Connecting...

W1siziisimnvbxbpbgvkx3rozw1lx2fzc2v0cy9yawnoyxjklwxsb3lkl2pwzy9iyw5uzxitzgvmyxvsdc5qcgcixv0

How Many Interviews Are Too Many

How Many Interviews Are Too Many

by David Landau

W1siziisijiwmtgvmduvmjqvmdmvmtavmjivmzy1l0zlyxr1cmvklultywdlltc2ohg0njiuanbnil0swyjwiiwidgh1bwiilci0mdb4mjywiyjdxq

 

Hiring people can be expensive, time-consuming and the person you’re employing is never 100% guaranteed to succeed. With that in mind, it’s logical that employers want to be as comprehensive as possible with their interviews, to ensure the person they are engaging is going to be the right hire.

However, more often than not, having a long, protracted interview process made up of multiple interviews with a variety of different stakeholders actually plays against this goal. According to a report by Glassdoor, the average interview process in Australia takes 27.9 days from start to finish. Research shows that the top talent is often gone within ten days, so this approach can cause good quality candidates to drop out of the process either out of frustration or because they have already secured a role with a more efficient company that has a well-oiled hiring processes

As you’re forming your interview strategy, it’s important that you take the time of your process into consideration and focus on the quality as opposed to quantity. Invariably, when you’re looking to secure top candidates, it’s not a question of “how many interviews are too many?” but rather of finding the middle ground between securing all of the information you need, whilst also not negatively impacting your chances of hiring the best person.

Most companies’ interview processes involve a number of different rounds, which might be supplemented by tests or assessments. The theory is that this attention to detail will give you a better overview of a candidate’s skills, personality and experience; however, this also needs to be balanced with the amount of time each step of the process takes. Too quick, and you may end up hiring a candidate that isn’t appropriate for the role; too lengthy, and you might just find that the preferred candidate is off the market.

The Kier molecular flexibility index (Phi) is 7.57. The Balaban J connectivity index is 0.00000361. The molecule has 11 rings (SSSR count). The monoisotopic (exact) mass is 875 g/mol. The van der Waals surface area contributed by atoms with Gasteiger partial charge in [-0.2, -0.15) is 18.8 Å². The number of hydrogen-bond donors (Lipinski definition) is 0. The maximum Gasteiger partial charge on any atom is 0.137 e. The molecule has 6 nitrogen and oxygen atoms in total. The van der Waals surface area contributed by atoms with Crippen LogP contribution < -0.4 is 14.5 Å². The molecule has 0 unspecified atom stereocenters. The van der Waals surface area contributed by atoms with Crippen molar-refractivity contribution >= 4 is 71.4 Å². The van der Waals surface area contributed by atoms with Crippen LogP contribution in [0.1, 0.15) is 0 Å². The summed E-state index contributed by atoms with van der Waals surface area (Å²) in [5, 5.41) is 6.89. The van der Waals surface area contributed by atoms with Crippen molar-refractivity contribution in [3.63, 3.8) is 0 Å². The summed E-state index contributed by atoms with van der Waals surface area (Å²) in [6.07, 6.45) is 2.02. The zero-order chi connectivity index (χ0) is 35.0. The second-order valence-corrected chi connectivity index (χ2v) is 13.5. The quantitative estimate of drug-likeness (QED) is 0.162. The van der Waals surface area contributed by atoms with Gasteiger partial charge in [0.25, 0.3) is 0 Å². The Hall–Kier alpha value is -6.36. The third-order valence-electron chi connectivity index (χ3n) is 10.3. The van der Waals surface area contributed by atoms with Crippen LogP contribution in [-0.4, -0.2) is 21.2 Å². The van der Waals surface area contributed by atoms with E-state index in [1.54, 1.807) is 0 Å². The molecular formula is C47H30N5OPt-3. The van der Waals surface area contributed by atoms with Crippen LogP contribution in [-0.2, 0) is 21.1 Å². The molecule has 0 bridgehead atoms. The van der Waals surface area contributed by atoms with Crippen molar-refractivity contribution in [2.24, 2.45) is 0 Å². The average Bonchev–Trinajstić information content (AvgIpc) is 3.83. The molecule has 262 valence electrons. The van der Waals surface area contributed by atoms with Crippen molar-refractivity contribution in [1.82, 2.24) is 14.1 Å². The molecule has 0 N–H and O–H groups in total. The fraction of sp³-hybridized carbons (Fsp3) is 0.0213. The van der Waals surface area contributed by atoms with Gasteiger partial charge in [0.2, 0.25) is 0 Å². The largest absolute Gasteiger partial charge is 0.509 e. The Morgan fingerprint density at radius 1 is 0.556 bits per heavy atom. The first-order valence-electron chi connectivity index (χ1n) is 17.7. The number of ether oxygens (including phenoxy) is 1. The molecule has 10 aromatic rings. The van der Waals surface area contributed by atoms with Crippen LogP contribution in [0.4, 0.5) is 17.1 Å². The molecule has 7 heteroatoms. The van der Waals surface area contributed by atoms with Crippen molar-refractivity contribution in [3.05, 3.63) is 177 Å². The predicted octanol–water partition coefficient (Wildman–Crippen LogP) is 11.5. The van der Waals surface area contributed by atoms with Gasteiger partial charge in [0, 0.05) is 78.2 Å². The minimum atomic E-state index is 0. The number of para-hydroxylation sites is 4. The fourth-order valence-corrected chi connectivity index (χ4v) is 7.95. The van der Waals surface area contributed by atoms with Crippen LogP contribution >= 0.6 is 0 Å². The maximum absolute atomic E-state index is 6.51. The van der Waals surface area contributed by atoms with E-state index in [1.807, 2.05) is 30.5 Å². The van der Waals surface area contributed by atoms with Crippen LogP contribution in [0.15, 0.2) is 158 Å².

If you’ve previously found that you’re losing talent during the interview process, then it might be a good idea to make some changes to your structure. Once you’ve streamlined your process it’s then really important that you clearly communicate with candidates (or your recruiter) what they should expect. Then, even if your interviews are a little protracted, the expectation will have been set early on and will therefore not be viewed so negatively or come as a surprise.

Fine Tuning Your Interview Process

Emphasising quality over quantity when it comes to hiring can pay serious dividends, and the same ethos should be applied to your interview technique. If you have the opportunity to ask every question you need to ask in the one interview, then there’s no reason not to do this. Similarly, if a candidate answers each one of your questions satisfactorily, and you’re happy with the outcome in every way, then it’s unlikely that you’ll learn anything new if you bring them in for another meeting with the same stakeholders.